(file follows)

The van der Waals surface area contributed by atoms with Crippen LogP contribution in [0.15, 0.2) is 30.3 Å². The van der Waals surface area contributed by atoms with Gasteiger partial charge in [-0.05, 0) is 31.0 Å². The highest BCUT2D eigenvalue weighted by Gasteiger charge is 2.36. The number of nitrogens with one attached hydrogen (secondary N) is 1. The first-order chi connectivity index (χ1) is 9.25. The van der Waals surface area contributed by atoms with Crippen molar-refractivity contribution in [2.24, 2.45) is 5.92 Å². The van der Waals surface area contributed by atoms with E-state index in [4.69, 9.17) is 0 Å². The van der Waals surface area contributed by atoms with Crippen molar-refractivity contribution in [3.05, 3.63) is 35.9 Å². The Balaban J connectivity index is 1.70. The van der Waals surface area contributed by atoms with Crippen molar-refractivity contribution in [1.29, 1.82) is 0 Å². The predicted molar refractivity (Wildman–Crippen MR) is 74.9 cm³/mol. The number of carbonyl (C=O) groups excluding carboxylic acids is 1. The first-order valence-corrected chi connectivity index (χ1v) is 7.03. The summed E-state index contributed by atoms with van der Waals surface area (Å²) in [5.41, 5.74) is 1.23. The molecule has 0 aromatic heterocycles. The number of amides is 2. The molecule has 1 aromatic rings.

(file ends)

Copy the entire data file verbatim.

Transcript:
The van der Waals surface area contributed by atoms with Crippen LogP contribution in [0.15, 0.2) is 30.3 Å². The van der Waals surface area contributed by atoms with Gasteiger partial charge in [-0.05, 0) is 31.0 Å². The highest BCUT2D eigenvalue weighted by Gasteiger charge is 2.36. The number of nitrogens with one attached hydrogen (secondary N) is 1. The first-order chi connectivity index (χ1) is 9.25. The van der Waals surface area contributed by atoms with Crippen molar-refractivity contribution in [2.24, 2.45) is 5.92 Å². The van der Waals surface area contributed by atoms with E-state index in [4.69, 9.17) is 0 Å². The van der Waals surface area contributed by atoms with Crippen molar-refractivity contribution in [3.05, 3.63) is 35.9 Å². The Balaban J connectivity index is 1.70. The van der Waals surface area contributed by atoms with Crippen molar-refractivity contribution in [1.29, 1.82) is 0 Å². The predicted molar refractivity (Wildman–Crippen MR) is 74.9 cm³/mol. The number of carbonyl (C=O) groups excluding carboxylic acids is 1. The first-order valence-corrected chi connectivity index (χ1v) is 7.03. The summed E-state index contributed by atoms with van der Waals surface area (Å²) in [5.41, 5.74) is 1.23. The molecule has 0 aromatic heterocycles. The number of amides is 2. The molecule has 1 aromatic rings.